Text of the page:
The Olympic legacy: Using sport to change lives
13 July 2012
Legacy was at the heart of London’s Olympic bid which pledged to ‘inspire a generation’. What will this mean in practice? How can we harness the energy around sport this summer to engage disadvantaged young people and communities and improve lives? How can we measure the benefits of sport? These were some of the topics debated at an event NPC chaired today on ‘sport for good’.
Sport can be used as a hook to tackle all sorts of social problems: promoting good physical and mental health, improving educational attainment, reducing crime and bringing communities together. The charities, funders, corporates and measurement experts who attended the event all shared an interest in ensuring that the Olympics supports the achievement of these social goals, as well as promoting sports participation as an end in itself.
Sir Keith Mills opened the panel discussion by providing a timely insight into the opportunities and challenges facing the sport for development sector. His conviction in the ability of sport to transform the lives of young people led him to establish sported, a charity that supports community sport organisations that work with young people in disadvantaged areas. Sported has helped many organisations to transform the lives through sport. But at a time when many groups are struggling to survive due to lack of funding, more investment is needed if Olympic inspiration is to translate into real benefits for the most disadvantaged communities.
If sport for development is to get onto the political agenda, the sector needs to do more to convincingly demonstrate its impact. Ned Willis of the Laureus Sport for Good Foundation, and Tim Crabbe of Substance, acknowledged that there is currently not enough evidence of cost savings to allow informed policy decisions. We know that as part of a well-structured programme of support, sports projects can improve the likelihood of positive outcomes across a range of policy areas. But this knowledge is often anecdotal. These impacts now need to be robustly evidenced.
The Boxing Academy provides an example of how measurement can both demonstrate impact and improve project delivery. Last year, NPC researched the value of sport in tackling youth crime for the Laureus Sport for Good Foundation. We found that the Boxing Academy achieved lower rates of re-offending, increased qualifications, and improved health for students who struggled in mainstream schools. For every £1 invested the programme creates £3 of value for the young people it works with and for society.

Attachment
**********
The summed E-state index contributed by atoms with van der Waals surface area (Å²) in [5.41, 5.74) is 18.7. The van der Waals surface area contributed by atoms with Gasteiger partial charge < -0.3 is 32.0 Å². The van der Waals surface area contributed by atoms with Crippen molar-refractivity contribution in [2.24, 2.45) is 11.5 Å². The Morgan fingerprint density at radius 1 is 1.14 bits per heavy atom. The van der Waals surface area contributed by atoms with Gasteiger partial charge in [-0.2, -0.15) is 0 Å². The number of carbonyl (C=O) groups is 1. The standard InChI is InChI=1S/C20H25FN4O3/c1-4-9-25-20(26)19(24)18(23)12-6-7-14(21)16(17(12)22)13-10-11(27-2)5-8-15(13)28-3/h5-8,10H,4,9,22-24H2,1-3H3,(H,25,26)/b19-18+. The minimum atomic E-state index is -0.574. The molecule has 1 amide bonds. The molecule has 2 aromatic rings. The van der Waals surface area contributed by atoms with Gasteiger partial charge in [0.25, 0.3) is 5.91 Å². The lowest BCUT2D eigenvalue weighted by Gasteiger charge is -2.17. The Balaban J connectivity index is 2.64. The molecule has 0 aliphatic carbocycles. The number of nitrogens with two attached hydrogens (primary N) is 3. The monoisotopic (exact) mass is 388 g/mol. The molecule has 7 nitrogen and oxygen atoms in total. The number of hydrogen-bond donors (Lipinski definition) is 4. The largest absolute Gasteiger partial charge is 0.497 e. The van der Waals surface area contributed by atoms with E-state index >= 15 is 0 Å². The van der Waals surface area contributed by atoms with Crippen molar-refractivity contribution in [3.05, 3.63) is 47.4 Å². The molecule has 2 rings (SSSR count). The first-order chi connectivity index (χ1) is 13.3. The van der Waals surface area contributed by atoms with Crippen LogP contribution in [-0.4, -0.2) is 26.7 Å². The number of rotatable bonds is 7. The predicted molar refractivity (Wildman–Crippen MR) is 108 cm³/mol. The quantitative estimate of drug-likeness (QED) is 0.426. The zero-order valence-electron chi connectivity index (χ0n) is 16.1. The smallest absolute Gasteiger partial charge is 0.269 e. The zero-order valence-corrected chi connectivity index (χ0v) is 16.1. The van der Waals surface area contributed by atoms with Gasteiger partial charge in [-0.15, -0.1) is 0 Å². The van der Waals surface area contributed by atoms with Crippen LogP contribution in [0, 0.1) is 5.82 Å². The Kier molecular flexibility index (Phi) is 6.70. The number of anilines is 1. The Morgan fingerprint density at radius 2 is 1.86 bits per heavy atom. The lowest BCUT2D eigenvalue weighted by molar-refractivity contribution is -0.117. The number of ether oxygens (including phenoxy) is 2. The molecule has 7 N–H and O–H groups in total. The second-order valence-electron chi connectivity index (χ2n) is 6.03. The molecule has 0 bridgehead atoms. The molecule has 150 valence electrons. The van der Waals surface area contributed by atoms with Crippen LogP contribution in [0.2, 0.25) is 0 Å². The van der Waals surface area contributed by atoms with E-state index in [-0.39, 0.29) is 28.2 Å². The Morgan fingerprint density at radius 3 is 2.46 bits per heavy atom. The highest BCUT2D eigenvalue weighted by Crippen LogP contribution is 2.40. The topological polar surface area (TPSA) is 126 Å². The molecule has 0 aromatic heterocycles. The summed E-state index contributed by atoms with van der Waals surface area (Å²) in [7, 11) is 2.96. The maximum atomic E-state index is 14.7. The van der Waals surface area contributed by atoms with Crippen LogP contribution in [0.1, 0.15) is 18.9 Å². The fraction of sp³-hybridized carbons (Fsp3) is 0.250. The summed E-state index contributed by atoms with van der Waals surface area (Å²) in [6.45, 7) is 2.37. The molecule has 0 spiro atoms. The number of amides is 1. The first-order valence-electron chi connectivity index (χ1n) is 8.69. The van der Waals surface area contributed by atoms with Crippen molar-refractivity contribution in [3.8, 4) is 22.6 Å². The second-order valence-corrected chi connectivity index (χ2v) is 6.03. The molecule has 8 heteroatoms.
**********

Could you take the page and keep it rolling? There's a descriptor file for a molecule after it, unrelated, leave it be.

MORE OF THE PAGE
As well as demonstrating its impact to funders, Anna Cain, Head of the Boxing Academy explained today that for charities immersed in day-to-day project delivery, evaluation can bring new insights. Only through measuring its impact did the Boxing Academy realise the importance of length of engagement in determining successful outcomes. While young people on the programme made strong initial progress, this is typically followed by a ‘crisis’ period. It is providing support through this crisis period that allows the Boxing Academy to transform the lives of young people.
James Moore, a participant on the programme, spoke of his own inspirational journey at the Boxing Academy. Once disruptive in lessons, James has learnt to control his anger, completed his GCSEs and is now ready to start college in the autumn.
Clearly, sport can be a catalyst for changing lives. It’s now time to capitalise on the Olympic opportunity and to achieve a real legacy: a strong, community sport sector which attracts and engages hard-to-reach young people, and spreads positive change throughout other areas of their lives. To make the case, the sector needs to work together to convincingly demonstrate its impact. To achieve this, funders must recognise and invest in the potential of sport for good.
To find out about future NPC events like this one, or to read more about our work with funders, visit our website.